The cost of PR: How much should you be charging?

Companies cannot simply purchase a positive reputation and credible image—because they aren’t for sale. Building strong relationships[1] with markets requires relentless honesty and compelling storytelling directed at the desired audience. Great publicity must be earned[2].

Businesses and individuals can certainly work on public relations campaigns themselves with existing resources, but they often need help from consultants or agencies.

So how much should you charge them for establishing trust[3] and enhancing the image of their products and services?

Off-the-shelf pricing

Many consultants and public relations firms offer individual items off-the-shelf such as TV, radio and print placements, thought leadership op-eds, press releases and blog posts.

It often represents the best option for those without much experience and who want to stick their finger in the bathwater before committing to a specific person or business.

Lamont Johnson with The Art Department typically invoices $800 to write and distribute a press release on wire services such as PR Newswire and PRWeb. Without wire distribution, Johnson charges $500 to write the release and send it to his own proprietary media contacts.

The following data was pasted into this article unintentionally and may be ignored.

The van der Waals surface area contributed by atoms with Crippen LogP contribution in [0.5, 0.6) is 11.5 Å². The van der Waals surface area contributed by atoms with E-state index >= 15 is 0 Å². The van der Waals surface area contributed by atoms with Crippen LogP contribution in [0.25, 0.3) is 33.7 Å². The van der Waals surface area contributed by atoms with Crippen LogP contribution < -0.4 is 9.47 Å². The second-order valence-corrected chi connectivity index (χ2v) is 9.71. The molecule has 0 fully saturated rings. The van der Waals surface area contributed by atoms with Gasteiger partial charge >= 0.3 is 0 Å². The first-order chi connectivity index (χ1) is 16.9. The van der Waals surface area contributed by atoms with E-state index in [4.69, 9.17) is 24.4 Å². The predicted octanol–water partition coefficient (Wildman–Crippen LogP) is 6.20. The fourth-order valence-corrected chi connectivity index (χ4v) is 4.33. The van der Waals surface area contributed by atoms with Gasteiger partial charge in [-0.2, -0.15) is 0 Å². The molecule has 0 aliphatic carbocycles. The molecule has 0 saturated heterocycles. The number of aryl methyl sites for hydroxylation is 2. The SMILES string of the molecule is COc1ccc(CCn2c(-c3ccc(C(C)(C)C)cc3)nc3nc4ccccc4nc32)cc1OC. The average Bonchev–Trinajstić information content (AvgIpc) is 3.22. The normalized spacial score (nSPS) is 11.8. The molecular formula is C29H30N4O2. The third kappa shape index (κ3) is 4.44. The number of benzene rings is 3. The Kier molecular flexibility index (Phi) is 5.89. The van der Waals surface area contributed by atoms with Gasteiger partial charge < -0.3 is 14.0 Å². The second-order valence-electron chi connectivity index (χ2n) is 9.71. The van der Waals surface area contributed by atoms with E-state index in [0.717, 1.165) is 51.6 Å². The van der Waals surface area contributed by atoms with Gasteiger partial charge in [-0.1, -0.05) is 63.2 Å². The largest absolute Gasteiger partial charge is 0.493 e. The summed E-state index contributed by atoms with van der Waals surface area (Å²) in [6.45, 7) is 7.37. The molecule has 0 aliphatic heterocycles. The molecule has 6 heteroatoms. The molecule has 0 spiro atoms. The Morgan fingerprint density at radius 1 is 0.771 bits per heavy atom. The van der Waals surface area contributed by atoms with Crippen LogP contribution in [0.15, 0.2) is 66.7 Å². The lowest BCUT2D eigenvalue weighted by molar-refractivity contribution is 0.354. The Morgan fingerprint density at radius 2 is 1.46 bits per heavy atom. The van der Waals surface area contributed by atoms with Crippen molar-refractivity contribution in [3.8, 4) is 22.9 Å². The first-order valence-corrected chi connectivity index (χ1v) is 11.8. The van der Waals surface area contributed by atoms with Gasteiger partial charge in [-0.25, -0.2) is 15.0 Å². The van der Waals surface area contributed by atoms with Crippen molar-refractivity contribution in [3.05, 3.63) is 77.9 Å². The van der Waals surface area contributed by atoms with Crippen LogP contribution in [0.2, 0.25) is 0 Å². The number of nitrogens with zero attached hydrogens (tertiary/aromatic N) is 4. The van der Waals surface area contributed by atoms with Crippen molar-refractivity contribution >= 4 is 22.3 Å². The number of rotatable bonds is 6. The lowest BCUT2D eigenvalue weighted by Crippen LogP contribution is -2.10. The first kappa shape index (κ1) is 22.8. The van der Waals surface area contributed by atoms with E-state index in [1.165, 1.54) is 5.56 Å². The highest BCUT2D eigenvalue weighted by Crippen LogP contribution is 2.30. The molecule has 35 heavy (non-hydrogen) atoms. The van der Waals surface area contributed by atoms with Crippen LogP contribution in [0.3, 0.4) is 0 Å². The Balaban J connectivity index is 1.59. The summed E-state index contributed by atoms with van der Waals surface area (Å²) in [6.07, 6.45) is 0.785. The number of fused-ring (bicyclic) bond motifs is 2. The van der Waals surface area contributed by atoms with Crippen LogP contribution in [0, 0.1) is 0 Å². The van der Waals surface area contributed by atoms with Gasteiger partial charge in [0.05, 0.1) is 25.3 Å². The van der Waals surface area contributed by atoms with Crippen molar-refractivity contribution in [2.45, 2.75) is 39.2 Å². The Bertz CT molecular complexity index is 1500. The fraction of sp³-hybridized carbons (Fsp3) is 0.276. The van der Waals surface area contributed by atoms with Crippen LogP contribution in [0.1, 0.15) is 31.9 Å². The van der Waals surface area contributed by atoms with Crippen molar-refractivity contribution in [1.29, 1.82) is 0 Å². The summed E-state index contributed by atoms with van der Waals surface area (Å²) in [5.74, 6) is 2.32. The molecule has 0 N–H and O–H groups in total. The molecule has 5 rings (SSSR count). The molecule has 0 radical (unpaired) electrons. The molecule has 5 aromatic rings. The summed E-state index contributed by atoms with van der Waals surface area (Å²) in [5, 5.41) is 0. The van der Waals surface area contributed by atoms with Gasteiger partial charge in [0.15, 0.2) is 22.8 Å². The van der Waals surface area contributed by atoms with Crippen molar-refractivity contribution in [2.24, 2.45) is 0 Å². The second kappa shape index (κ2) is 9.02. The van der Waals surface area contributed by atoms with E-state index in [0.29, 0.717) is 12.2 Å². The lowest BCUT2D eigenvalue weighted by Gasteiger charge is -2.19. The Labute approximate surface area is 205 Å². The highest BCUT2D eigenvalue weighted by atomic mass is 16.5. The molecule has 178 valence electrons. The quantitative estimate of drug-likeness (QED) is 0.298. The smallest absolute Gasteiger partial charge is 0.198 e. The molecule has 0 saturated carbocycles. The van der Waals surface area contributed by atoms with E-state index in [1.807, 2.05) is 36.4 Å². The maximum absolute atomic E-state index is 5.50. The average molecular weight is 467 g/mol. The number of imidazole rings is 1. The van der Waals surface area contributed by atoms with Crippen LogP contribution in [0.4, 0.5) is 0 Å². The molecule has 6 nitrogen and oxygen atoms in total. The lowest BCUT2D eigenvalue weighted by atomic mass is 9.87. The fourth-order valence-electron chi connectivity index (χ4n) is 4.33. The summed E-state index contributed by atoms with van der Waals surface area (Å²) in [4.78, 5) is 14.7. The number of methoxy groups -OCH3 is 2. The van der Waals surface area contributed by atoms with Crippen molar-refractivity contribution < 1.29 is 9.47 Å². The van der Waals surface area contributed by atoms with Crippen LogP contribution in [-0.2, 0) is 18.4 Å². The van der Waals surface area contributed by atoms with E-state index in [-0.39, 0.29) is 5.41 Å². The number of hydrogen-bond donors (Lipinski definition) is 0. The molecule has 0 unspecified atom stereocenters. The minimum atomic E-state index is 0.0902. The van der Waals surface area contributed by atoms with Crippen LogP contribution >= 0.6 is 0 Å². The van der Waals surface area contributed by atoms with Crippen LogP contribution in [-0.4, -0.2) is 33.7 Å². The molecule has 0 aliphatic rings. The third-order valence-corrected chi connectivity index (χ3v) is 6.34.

John Stellar, president of Everyone’s PR[4] based in southern California, bills clients $1,000 to draft two media documents—including the company biography and a press release—and a $250 per month subscription fee. After that he adds $250 for each local print and radio placement, $500 for local television coverage, $750 for national print and radio placements and $1,500 for national television placements.

Stellar also sends invoices for payment only after an article appears or a TV or radio interview concludes. His approach reflects an industry trend toward ‘performance-based’ pricing.

“Our clients love this approach and it has given many more people the opportunity to use our services because in this recovering economy they don’t have that $2,500 to $4,000 a month retainer fee to risk,” Stellar says.


The gravitation toward performance-based pricing and away from hourly rates resulted from customers’ demand for measurable value.

As freelance consultant Ryan Waggoner[5] explains, “When you bill hourly, you are putting yourself in a position where you are incentivized to take as long as possible to deliver the results that your client is trying to buy…Wouldn’t it be better for your clients if you were incentivized to constantly be looking to deliver the results they’re trying to buy even faster and more efficiently?”

Still, hourly rates remain a staple of PR pricing and vary depending upon experience and deliverables.

Leigh Dow with the 48 West Agency[6] in Phoenix, for example, charges between $120 and $140 per hour.

Tami Belt with Blue Cube Marketing Solutions[7] in Las Vegas bills $100 per hour with a 15-hour monthly minimum. She breaks it down into five hours for a typical press release, 10 to 15 hours for a feature media pitch, two to four hours for bios and one to three hours for testimonials.

Rhonda Rees[8] in the suburbs of Los Angeles offers the options of a $150 hourly rate, $500 and more on special projects and monthly retainers of between $1,500 and $2,500.

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